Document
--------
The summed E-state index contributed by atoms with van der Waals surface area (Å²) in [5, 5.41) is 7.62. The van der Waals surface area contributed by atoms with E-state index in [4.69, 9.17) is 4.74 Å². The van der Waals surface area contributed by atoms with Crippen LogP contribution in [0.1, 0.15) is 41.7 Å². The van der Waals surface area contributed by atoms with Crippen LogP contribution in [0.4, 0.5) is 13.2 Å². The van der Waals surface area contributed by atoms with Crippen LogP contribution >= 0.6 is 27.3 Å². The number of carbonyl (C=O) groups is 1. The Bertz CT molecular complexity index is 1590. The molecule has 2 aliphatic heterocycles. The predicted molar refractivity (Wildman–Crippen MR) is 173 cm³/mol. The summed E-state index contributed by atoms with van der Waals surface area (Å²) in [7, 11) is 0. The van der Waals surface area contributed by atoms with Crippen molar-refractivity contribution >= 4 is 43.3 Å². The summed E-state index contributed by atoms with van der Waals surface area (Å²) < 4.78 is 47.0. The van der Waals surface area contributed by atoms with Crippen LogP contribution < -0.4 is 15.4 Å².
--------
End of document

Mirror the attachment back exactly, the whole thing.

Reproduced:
The summed E-state index contributed by atoms with van der Waals surface area (Å²) in [5, 5.41) is 7.62. The van der Waals surface area contributed by atoms with E-state index in [4.69, 9.17) is 4.74 Å². The van der Waals surface area contributed by atoms with Crippen LogP contribution in [0.1, 0.15) is 41.7 Å². The van der Waals surface area contributed by atoms with Crippen LogP contribution in [0.4, 0.5) is 13.2 Å². The van der Waals surface area contributed by atoms with Crippen LogP contribution >= 0.6 is 27.3 Å². The number of carbonyl (C=O) groups is 1. The Bertz CT molecular complexity index is 1590. The molecule has 2 aliphatic heterocycles. The predicted molar refractivity (Wildman–Crippen MR) is 173 cm³/mol. The summed E-state index contributed by atoms with van der Waals surface area (Å²) in [7, 11) is 0. The van der Waals surface area contributed by atoms with Crippen molar-refractivity contribution >= 4 is 43.3 Å². The summed E-state index contributed by atoms with van der Waals surface area (Å²) < 4.78 is 47.0. The van der Waals surface area contributed by atoms with Crippen LogP contribution < -0.4 is 15.4 Å².